Potted Gerber Daisy


Gerbera jamesonii, commonly known as the gerber daisy, has large flowers that look much like sunflowers and come in bright varieties of colors. Currently ranked as the fifth most popular flower in the world behind the rose, carnation, chrysanthemum and tulip, these flowers are very adaptable and can be used either in a garden or as a potted plant.

Ways to Pot Plants

Buy already-started plants at most garden centers. It is important to select a strong, sturdy, healthy plant, with healthy leaves and bright flowers. Choose a plant with buds as well as flowers so that the plant will flower continuously. Steer clear of flowers showing disease, insect damage or poorly growing flowers. Gerber daisies can also be started from seeds, basal cuttings (a small shoot from the bottom of the plant) or crown division (basically, splitting the plant in half). The seeds must be no more than a month old. Germination requires 68 to 78 degrees F in sandy soil. Seeds are started in the spring or early summer. The pots should be covered with glass or plastic until the seedlings are over an inch tall. Starting with a small shoot requires dipping it into a rooting hormone and then putting it into a sandy mix. They also need to be covered with a glass top until potted. Crown division is done in spring. Care should be taken of the roots when dividing the plant.

Potting Material

Once the plants are big enough, they are ready for potting. Gerber daisies need a good mixture of potting soil. The soil should be loose and well drained. Organic matter should be used with a mixture of peat with perlite, vermiculite, calcined clay or course sand.

Plant Care

Gerber daisies require full sun for best flowering results. The soil should be kept moist but not overly soggy. In the summer, the plants should receive fertilizer every two weeks with a liquid fertilizer. Deadheading will keep the plant flowering throughout the season. The best temperature for them is approximately 75 degrees F during the day and 60 degrees F at night. The plant has to be brought indoors in the winter or it will die at the first hard frost of the season.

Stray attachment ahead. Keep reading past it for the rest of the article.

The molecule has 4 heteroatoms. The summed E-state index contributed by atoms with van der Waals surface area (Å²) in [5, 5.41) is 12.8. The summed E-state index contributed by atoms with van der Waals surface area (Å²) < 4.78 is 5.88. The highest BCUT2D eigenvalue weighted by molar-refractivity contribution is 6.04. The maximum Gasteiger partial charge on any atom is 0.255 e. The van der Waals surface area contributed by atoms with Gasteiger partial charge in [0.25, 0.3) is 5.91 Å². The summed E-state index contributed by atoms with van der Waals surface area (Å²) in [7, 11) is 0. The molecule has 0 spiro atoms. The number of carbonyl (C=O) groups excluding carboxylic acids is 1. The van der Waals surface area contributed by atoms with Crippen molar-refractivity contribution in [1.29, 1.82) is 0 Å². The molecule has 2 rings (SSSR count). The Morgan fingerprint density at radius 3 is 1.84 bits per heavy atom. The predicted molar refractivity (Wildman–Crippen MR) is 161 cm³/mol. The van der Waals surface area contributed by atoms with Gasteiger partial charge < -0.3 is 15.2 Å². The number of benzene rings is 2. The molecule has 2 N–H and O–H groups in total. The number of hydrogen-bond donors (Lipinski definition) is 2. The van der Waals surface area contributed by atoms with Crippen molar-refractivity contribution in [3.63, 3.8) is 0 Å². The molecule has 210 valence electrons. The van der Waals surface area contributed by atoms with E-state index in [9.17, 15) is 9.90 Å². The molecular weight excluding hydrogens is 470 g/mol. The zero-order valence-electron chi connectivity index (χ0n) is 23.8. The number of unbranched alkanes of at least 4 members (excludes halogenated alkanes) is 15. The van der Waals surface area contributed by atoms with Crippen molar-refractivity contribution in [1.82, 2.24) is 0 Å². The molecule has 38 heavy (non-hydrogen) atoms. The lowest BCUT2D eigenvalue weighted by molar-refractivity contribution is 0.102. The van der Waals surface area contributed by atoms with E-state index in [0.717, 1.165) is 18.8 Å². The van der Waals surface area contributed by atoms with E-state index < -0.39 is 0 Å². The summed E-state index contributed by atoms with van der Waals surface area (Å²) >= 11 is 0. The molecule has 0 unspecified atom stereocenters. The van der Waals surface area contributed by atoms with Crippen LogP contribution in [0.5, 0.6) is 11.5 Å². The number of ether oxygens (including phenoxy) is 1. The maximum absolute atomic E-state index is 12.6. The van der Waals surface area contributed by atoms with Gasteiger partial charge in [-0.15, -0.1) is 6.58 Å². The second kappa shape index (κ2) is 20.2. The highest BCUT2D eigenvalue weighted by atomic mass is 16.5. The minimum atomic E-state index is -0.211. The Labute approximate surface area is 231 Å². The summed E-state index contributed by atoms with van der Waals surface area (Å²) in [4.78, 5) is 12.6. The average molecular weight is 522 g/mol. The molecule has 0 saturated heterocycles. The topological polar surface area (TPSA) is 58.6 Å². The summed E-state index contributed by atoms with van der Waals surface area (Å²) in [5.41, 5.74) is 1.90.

Pests and Diseases

Healthy plants are not as likely to suffer from pests or diseases. Plants that are unhealthy can be attacked by aphids, whiteflies, leaf spot and spider mites. Too much water can help promote fungus and stem and root rot.


The gerbera daisy was discovered in 1884 in South Africa by a Scotsman. The scientific name Gerbera jamesonii comes from the name of the breeder, Traugott Gerber. Its popularity soon hit the Netherlands, one of the primary distributors. More than 200 species of gerbera daisies exist, and breeders are working on developing new varieties constantly. A recent development is the miniature gerbera, commonly known as germini. It also comes in a wide variety of colors, but is smaller in size.

Keywords: gerber daisy, Gerbera daisy, potted plant

About this Author

Sheri Engstrom has been writing for 15 years. She is currently a gardening writer for Demand Studios. Engstrom completed the master gardener program at the University of Minnesota Extension service. She is published in their book "The Best Plants for 30 Tough Sites." She is also the online education examiner Minneapolis for Examiner.com.